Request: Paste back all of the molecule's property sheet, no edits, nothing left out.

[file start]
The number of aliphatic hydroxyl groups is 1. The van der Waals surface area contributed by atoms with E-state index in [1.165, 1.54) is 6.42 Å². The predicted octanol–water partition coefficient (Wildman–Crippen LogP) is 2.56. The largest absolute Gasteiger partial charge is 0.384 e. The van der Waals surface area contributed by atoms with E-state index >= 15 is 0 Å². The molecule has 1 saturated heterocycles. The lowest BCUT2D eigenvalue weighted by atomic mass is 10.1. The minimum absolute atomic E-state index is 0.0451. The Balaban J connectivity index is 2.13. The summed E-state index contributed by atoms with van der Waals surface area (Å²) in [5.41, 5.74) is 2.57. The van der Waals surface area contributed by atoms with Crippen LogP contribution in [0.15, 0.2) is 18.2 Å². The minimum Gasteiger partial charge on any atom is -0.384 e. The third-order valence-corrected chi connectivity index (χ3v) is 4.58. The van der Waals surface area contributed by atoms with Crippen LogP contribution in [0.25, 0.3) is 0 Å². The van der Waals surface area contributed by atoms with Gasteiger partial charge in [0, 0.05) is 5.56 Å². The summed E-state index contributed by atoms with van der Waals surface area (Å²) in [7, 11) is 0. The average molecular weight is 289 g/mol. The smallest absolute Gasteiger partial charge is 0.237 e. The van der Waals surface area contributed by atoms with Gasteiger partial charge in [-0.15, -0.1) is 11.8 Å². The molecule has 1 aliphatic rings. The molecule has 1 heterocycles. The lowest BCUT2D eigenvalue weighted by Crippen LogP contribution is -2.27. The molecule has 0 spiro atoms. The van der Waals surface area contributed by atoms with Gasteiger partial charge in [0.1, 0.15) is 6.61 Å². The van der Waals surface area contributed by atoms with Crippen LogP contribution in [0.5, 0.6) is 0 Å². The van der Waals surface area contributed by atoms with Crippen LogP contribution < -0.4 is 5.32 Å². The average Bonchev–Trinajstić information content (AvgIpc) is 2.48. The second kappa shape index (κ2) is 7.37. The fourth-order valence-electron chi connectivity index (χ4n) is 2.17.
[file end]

The number of aliphatic hydroxyl groups is 1. The van der Waals surface area contributed by atoms with E-state index in [1.165, 1.54) is 6.42 Å². The predicted octanol–water partition coefficient (Wildman–Crippen LogP) is 2.56. The largest absolute Gasteiger partial charge is 0.384 e. The van der Waals surface area contributed by atoms with E-state index >= 15 is 0 Å². The molecule has 1 saturated heterocycles. The lowest BCUT2D eigenvalue weighted by atomic mass is 10.1. The minimum absolute atomic E-state index is 0.0451. The Balaban J connectivity index is 2.13. The summed E-state index contributed by atoms with van der Waals surface area (Å²) in [5.41, 5.74) is 2.57. The van der Waals surface area contributed by atoms with Crippen LogP contribution in [0.15, 0.2) is 18.2 Å². The minimum Gasteiger partial charge on any atom is -0.384 e. The third-order valence-corrected chi connectivity index (χ3v) is 4.58. The van der Waals surface area contributed by atoms with Crippen LogP contribution in [0.25, 0.3) is 0 Å². The van der Waals surface area contributed by atoms with Gasteiger partial charge in [0, 0.05) is 5.56 Å². The summed E-state index contributed by atoms with van der Waals surface area (Å²) in [7, 11) is 0. The average molecular weight is 289 g/mol. The smallest absolute Gasteiger partial charge is 0.237 e. The van der Waals surface area contributed by atoms with Gasteiger partial charge in [-0.15, -0.1) is 11.8 Å². The molecule has 1 aliphatic rings. The molecule has 1 heterocycles. The lowest BCUT2D eigenvalue weighted by Crippen LogP contribution is -2.27. The molecule has 0 spiro atoms. The van der Waals surface area contributed by atoms with Gasteiger partial charge in [0.1, 0.15) is 6.61 Å². The van der Waals surface area contributed by atoms with Crippen LogP contribution in [0.5, 0.6) is 0 Å². The van der Waals surface area contributed by atoms with Crippen LogP contribution < -0.4 is 5.32 Å². The average Bonchev–Trinajstić information content (AvgIpc) is 2.48. The second kappa shape index (κ2) is 7.37. The fourth-order valence-electron chi connectivity index (χ4n) is 2.17.